He wasn’t a hero.

Young GMB in uniform

He was a bookish boy with an academic interest in anything and everything to do with flight – that’s flying not running away. His father and uncle had been World War One aviators – the uncle was a hero (MC and DFC) and died. The father, whose wits were very quick and eyesight very good, was not a hero but survived and after the war produced the boy whose eyesight was poor and who took after his mother who was of a nervous disposition.

When the next war broke out the boy volunteered for the Royal Air Force, not to fly but to serve in the RAF Regiment as an officer on the ground, building runways and keeping up, just behind the lines, with all the logistics of flight – that’s flying not running away.

Unusually for the time, he had spent his childhood holidays, between the wars, in France and while a bookish boy at Highgate School , had been paired with a German Jewish refugee boy (Gerard Hoffnung) – the one to learn English the other German – it worked.

On D-day +1, about a week after he had married my mother, a bookish young man who spoke French and German was running up Omaha Beach in Normandy under fire, soaking wet and more terrified than he could ever have imagined. His kit was lost and returned, rotting in sea water, to his young wife in London; the family thought he had been lost but she would not believe it (she washed his spare uniform repeatedly until it smelled fresh and she had had news that he was safe — well not exactly safe… He went on (with others) to fight through France, Belgium and Holland, where he lived with a young Dutch family facing horrible hardship.  Later he went on to use his languages (he’d added Dutch and a smattering of Russian), and his unit’s bulldozer to bury bodies, in Belsen.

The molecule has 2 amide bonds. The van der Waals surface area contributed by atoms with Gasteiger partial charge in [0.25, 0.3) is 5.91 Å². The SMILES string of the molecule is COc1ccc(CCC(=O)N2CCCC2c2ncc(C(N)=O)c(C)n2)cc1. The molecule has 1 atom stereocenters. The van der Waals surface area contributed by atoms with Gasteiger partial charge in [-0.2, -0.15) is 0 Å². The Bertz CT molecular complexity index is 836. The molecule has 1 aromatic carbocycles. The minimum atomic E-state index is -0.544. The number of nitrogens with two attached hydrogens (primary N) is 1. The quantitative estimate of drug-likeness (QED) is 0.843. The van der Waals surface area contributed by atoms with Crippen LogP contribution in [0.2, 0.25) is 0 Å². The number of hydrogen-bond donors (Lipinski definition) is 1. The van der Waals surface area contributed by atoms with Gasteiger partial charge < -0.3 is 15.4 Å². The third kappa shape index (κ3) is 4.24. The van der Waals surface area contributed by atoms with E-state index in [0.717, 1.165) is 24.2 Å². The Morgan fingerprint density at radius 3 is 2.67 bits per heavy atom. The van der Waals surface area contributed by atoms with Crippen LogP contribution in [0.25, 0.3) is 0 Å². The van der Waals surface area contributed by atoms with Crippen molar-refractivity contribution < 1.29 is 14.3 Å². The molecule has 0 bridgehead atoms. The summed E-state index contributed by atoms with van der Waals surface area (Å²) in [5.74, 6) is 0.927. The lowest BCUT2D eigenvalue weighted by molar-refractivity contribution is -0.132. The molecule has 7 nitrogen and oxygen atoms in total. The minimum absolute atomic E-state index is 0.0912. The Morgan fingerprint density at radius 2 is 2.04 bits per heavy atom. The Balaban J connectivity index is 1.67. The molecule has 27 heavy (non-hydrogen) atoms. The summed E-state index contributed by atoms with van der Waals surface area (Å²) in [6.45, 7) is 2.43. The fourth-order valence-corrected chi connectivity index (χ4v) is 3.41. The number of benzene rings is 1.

Just when he thought that the nightmare was over (or was he really alive for the only time in his life) he was ordered to embark for the War in Japan — a war without the niceties of the Geneva Convention or Red Cross parcels, where capture could mean starvation or summary beheading.

He sailed through the Suez Canal and was half way across the Indian Ocean when the Allies detonated the atom bomb over Hiroshima (6th August 1945), and three days later, over Nagasaki; Japan surrendered; the war ended; my dad – Geoffrey Mitchell Buck (1922-1991), who was not a hero, survived and was re-routed to the North where, armed with a copy of the Koran and assisted by a Muslim bearer, he was seconded to the Indian Air Force to witness the partition of India and the death throes of British colonialism.

When I was a child my father used to scream in the night. Once he was showing me how to sail a dingy in Norfolk and I pointed out a duck — Duck! He threw himself into the bottom of the boat and went pale, with perspiration on his top lip. Then he got cross with me which didn’t seem fair at the time.

Last week I found and read a book of his (signed and dated 1947). It was Hiroshima by John Hersey, It contains first-hand accounts from survivors of the bomb – everyone should read it – it feels like a latter-day gospel about the sacrifice of people for the sins (and future) of others.